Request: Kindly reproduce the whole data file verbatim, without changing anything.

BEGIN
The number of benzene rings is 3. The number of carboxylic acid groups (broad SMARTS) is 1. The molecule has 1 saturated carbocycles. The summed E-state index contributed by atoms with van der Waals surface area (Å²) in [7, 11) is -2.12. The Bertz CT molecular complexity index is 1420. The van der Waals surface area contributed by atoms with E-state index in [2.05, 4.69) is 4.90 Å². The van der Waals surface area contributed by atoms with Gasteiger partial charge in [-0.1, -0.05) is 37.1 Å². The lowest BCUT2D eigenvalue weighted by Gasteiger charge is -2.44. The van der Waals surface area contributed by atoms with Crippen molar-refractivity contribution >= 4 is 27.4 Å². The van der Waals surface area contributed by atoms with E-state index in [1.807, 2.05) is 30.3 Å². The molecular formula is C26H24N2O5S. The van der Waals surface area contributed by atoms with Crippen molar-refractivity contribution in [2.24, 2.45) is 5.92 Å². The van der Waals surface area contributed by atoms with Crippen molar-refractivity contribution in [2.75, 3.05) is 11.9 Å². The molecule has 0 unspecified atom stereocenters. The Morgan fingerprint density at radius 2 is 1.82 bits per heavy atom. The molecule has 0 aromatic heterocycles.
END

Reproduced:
The number of benzene rings is 3. The number of carboxylic acid groups (broad SMARTS) is 1. The molecule has 1 saturated carbocycles. The summed E-state index contributed by atoms with van der Waals surface area (Å²) in [7, 11) is -2.12. The Bertz CT molecular complexity index is 1420. The van der Waals surface area contributed by atoms with E-state index in [2.05, 4.69) is 4.90 Å². The van der Waals surface area contributed by atoms with Gasteiger partial charge in [-0.1, -0.05) is 37.1 Å². The lowest BCUT2D eigenvalue weighted by Gasteiger charge is -2.44. The van der Waals surface area contributed by atoms with Crippen molar-refractivity contribution >= 4 is 27.4 Å². The van der Waals surface area contributed by atoms with E-state index in [1.807, 2.05) is 30.3 Å². The molecular formula is C26H24N2O5S. The van der Waals surface area contributed by atoms with Crippen molar-refractivity contribution in [2.24, 2.45) is 5.92 Å². The van der Waals surface area contributed by atoms with Crippen molar-refractivity contribution in [2.75, 3.05) is 11.9 Å². The molecule has 0 unspecified atom stereocenters. The Morgan fingerprint density at radius 2 is 1.82 bits per heavy atom. The molecule has 0 aromatic heterocycles.